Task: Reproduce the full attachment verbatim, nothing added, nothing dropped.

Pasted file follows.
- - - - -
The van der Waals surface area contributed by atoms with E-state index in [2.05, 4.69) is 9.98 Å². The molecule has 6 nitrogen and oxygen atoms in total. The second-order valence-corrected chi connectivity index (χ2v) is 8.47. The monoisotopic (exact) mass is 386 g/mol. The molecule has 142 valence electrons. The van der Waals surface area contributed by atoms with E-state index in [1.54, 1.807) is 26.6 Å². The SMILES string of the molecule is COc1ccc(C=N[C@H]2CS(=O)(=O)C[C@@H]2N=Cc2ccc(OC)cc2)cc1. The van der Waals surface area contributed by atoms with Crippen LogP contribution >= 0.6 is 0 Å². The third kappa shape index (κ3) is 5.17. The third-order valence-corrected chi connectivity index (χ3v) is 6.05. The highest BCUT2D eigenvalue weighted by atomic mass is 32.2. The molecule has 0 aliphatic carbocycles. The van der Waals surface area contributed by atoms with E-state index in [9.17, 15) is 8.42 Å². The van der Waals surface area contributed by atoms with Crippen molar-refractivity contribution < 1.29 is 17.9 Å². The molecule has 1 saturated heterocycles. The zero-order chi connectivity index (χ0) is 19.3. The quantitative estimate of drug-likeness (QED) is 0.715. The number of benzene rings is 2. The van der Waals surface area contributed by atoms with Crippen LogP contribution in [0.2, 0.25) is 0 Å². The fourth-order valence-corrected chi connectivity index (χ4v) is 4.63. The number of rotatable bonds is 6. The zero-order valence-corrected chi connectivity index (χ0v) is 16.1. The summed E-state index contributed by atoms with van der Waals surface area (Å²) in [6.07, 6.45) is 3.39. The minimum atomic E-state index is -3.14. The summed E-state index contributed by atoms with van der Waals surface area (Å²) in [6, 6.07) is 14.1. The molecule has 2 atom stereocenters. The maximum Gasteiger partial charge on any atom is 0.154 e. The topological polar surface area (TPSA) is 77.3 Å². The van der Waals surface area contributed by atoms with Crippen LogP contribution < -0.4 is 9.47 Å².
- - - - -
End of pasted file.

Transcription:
The van der Waals surface area contributed by atoms with E-state index in [2.05, 4.69) is 9.98 Å². The molecule has 6 nitrogen and oxygen atoms in total. The second-order valence-corrected chi connectivity index (χ2v) is 8.47. The monoisotopic (exact) mass is 386 g/mol. The molecule has 142 valence electrons. The van der Waals surface area contributed by atoms with E-state index in [1.54, 1.807) is 26.6 Å². The SMILES string of the molecule is COc1ccc(C=N[C@H]2CS(=O)(=O)C[C@@H]2N=Cc2ccc(OC)cc2)cc1. The van der Waals surface area contributed by atoms with Crippen LogP contribution >= 0.6 is 0 Å². The third kappa shape index (κ3) is 5.17. The third-order valence-corrected chi connectivity index (χ3v) is 6.05. The highest BCUT2D eigenvalue weighted by atomic mass is 32.2. The molecule has 0 aliphatic carbocycles. The van der Waals surface area contributed by atoms with E-state index in [9.17, 15) is 8.42 Å². The van der Waals surface area contributed by atoms with Crippen molar-refractivity contribution < 1.29 is 17.9 Å². The molecule has 1 saturated heterocycles. The zero-order chi connectivity index (χ0) is 19.3. The quantitative estimate of drug-likeness (QED) is 0.715. The number of benzene rings is 2. The van der Waals surface area contributed by atoms with Crippen LogP contribution in [0.2, 0.25) is 0 Å². The fourth-order valence-corrected chi connectivity index (χ4v) is 4.63. The number of rotatable bonds is 6. The zero-order valence-corrected chi connectivity index (χ0v) is 16.1. The summed E-state index contributed by atoms with van der Waals surface area (Å²) in [6.07, 6.45) is 3.39. The minimum atomic E-state index is -3.14. The summed E-state index contributed by atoms with van der Waals surface area (Å²) in [6, 6.07) is 14.1. The molecule has 2 atom stereocenters. The maximum Gasteiger partial charge on any atom is 0.154 e. The topological polar surface area (TPSA) is 77.3 Å². The van der Waals surface area contributed by atoms with Crippen LogP contribution < -0.4 is 9.47 Å².